A Cannock firefighter has spoke of the traumatic impact attending a fire death can have on the crew and how the images they see will never leave them.
“Some of the things I’ve seen at house fires will never go away. Those images are stuck in your memory forever. We debrief after the incident and we go over what’s happened but afterwards we have to just pick up and get on because no sooner have you packed up the equipment you could be on to the next incident."
Watch Manager Russell Brown
Watch Manager Russ Brown, has been with the Service for 15 years and has attended hundreds of house fires and several where someone has sadly died. Russ is one of a number of firefighters speaking out about their experiences in order to raise awareness of the Service’s new SAME campaign to try and reduce the number of people who tragically die in fires in their homes.
The SAME campaign is based on 10 years of evidence which show that one or more of the following factors greatly increase your risk of dying in a fire; being a smoker, drinking alcohol, having poor mobility and/or being elderly. The campaign uses the acronym SAME to make it easy for people to remember the four factors: smoking, alcohol, mobility, elderly.
He said: “Some of the things I’ve seen at house fires will never go away. Those images are stuck in your memory forever. We debrief after the incident and we go over what’s happened but afterwards we have to just pick up and get on because no sooner have you packed up the equipment you could be on to the next incident.
“I think since becoming a father it has made it a bit harder. I attended one fatal fire where I picked up a set of keys belonging to the deceased and there was a picture of two kids on there. That was really difficult. When I go home I just go and hug my boys and feel so grateful I’m still here.
“There is a lot of responsibility to make sure you reassure the family. As much as I have a clear image in my mind as to where the person was found and what happened to them, you don’t want to paint that picture of them and have that image be what their family and friends remember.
“There is so much to think about when you have a fatal incident especially when you still have to try and rescue others in the property. There are times when you know someone has passed and you still need to search the room. You need treat that person with the respect and dignity they deserve.
“The hardest ones are when you have built up a relationship with a person. You have worked hard to rescue them and have spent time assuring them and telling them to think of their family, only to lose them afterwards. That’s what’s really hard.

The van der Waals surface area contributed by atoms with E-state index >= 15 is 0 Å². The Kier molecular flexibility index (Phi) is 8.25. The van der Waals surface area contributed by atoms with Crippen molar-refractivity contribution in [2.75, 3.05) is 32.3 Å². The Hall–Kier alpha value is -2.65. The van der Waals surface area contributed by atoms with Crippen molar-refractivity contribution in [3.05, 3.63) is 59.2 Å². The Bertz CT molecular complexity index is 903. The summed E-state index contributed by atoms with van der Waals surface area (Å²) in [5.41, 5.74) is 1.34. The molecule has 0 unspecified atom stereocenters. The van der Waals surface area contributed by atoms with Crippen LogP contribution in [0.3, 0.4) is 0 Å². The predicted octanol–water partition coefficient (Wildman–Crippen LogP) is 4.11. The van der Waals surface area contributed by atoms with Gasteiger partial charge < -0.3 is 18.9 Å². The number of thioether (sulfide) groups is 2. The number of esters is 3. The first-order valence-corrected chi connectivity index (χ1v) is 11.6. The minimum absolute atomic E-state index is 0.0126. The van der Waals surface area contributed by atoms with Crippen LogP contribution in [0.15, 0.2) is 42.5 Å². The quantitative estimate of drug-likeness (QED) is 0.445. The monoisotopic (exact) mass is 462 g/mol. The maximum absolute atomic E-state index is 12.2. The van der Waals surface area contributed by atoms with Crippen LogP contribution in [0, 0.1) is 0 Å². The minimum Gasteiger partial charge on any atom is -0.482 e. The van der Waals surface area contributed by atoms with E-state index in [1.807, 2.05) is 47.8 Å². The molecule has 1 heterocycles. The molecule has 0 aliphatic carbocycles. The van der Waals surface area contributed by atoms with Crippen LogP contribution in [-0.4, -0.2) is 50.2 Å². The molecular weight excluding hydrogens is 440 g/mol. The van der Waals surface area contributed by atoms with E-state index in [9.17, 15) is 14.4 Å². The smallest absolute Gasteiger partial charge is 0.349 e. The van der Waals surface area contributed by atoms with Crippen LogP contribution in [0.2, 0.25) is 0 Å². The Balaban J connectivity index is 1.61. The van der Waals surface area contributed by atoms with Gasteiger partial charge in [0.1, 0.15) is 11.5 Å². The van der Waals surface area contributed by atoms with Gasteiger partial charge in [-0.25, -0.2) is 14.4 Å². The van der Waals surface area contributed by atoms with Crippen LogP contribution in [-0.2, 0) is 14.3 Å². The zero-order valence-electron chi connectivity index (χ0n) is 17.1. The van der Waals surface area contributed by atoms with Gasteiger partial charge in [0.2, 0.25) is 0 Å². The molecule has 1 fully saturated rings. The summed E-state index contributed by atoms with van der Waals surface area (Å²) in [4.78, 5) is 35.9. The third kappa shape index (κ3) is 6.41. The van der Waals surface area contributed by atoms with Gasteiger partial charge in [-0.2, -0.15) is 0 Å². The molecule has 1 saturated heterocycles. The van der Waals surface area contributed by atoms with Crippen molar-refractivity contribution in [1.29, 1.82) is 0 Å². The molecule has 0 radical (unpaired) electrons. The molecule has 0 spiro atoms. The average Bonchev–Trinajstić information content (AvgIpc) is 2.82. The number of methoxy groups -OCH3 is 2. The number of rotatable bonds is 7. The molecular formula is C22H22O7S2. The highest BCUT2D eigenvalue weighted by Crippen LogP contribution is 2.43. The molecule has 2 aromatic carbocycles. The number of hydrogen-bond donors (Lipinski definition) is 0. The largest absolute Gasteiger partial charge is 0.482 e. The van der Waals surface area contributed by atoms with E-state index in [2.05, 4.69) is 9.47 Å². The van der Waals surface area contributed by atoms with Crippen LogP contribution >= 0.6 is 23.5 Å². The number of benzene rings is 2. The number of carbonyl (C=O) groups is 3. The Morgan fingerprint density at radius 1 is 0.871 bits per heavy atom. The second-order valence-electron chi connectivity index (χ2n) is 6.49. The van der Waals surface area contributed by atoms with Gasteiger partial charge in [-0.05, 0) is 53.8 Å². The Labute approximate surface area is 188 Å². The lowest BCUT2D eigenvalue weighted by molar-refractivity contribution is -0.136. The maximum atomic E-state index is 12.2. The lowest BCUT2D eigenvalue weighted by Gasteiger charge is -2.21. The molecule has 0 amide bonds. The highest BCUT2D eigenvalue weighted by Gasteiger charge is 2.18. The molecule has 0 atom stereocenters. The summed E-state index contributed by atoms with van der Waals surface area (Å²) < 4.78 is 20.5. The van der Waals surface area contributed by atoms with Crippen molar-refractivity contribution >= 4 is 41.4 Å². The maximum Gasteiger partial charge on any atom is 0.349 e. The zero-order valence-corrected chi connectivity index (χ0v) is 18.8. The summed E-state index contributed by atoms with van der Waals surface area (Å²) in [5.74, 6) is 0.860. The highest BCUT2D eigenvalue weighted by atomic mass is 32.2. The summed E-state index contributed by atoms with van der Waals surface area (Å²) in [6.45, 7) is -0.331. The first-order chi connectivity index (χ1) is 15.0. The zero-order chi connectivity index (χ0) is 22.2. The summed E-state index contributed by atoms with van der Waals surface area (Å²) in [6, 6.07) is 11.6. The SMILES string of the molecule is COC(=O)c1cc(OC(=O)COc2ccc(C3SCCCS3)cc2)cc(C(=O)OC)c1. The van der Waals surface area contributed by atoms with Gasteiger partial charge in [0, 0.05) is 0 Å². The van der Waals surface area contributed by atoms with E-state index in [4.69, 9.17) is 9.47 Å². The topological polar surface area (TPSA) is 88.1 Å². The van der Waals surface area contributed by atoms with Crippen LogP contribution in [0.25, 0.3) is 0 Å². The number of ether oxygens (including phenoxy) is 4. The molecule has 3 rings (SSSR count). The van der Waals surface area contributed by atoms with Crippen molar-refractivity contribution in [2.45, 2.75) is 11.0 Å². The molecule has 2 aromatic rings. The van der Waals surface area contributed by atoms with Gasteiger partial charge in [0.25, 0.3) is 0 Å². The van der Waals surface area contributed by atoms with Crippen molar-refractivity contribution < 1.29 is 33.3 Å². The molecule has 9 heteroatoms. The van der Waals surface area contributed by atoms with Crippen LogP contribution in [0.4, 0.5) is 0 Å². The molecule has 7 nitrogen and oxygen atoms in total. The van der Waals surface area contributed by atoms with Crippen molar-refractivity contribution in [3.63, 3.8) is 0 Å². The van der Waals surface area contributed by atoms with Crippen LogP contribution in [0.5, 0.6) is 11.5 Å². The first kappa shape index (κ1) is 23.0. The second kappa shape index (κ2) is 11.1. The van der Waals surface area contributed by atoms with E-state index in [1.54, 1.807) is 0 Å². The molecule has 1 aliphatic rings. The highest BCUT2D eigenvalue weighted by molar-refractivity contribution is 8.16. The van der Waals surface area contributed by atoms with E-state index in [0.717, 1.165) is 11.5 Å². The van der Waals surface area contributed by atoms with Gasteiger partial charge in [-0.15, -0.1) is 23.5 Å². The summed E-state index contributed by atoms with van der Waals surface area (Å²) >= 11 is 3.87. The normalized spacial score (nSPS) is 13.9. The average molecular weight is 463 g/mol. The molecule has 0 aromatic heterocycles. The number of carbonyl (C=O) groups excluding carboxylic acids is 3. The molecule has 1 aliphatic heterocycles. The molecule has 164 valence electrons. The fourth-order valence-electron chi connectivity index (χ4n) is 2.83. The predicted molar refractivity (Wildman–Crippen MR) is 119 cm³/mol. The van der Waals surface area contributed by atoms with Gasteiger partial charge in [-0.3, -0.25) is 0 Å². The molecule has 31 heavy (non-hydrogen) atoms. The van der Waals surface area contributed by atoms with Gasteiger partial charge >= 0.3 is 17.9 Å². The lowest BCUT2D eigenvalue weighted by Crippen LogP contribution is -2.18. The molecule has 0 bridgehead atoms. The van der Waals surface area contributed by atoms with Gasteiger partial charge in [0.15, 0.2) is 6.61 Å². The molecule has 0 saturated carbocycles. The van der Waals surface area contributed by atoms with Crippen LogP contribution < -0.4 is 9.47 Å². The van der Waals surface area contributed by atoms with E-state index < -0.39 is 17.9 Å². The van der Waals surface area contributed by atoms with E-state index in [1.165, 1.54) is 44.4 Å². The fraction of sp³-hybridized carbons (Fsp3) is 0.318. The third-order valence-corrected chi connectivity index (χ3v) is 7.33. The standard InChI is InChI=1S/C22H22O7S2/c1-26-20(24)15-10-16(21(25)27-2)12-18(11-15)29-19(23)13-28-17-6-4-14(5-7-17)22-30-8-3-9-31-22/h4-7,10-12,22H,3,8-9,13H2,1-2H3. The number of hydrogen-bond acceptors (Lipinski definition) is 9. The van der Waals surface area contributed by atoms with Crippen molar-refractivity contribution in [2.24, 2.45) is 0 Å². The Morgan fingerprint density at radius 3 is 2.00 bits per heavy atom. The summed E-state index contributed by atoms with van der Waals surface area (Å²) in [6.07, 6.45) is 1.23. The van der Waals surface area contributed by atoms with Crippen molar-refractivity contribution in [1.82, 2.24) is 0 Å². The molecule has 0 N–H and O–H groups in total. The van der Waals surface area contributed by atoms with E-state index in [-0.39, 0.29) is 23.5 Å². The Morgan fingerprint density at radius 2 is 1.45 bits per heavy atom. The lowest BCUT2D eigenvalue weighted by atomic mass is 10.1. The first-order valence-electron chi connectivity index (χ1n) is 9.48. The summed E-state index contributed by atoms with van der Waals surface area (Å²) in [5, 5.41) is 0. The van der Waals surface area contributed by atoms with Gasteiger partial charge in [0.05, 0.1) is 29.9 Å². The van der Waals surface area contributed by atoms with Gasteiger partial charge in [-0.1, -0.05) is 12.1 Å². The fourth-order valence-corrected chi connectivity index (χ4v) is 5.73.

“This is why our prevent work is so important. I would much rather sit in someone’s living room and have a conversation with two people about fire safety than have that conversation two weeks later with one person because the other is gone.”
In the last 10 years research has shown that cigarettes/cigars and lighters have been the biggest cause of fires in which people have died, with 41 per cent of those who died being smokers.
Of those who died 39 per cent were regular drinkers and in a number of cases alcohol was a contributing factor as to why the fire started – often with people being intoxicated and then falling asleep whilst smoking or cooking food.
Of the 56 deaths, 50 per cent had mobility issues and a massive 73 per cent of those who have died in a fire were 65-years-old or over – both factors put people at increased risk as they often find it harder to safely escape should a fire occur in their home.
“Some of the figures around these deaths are quite shocking. I think if this campaign can just prevent one person from passing in a fire then it is worth it. It is so important to raise awareness so the people who fall into these categories don’t become another statistic,” Russ added.
Members of the public who feel these fire deaths factors may apply to them or members of their family should contact the Service’s Community Advice Team on 0800 0241 999 for support or visit www.staffordshirefire.gov.uk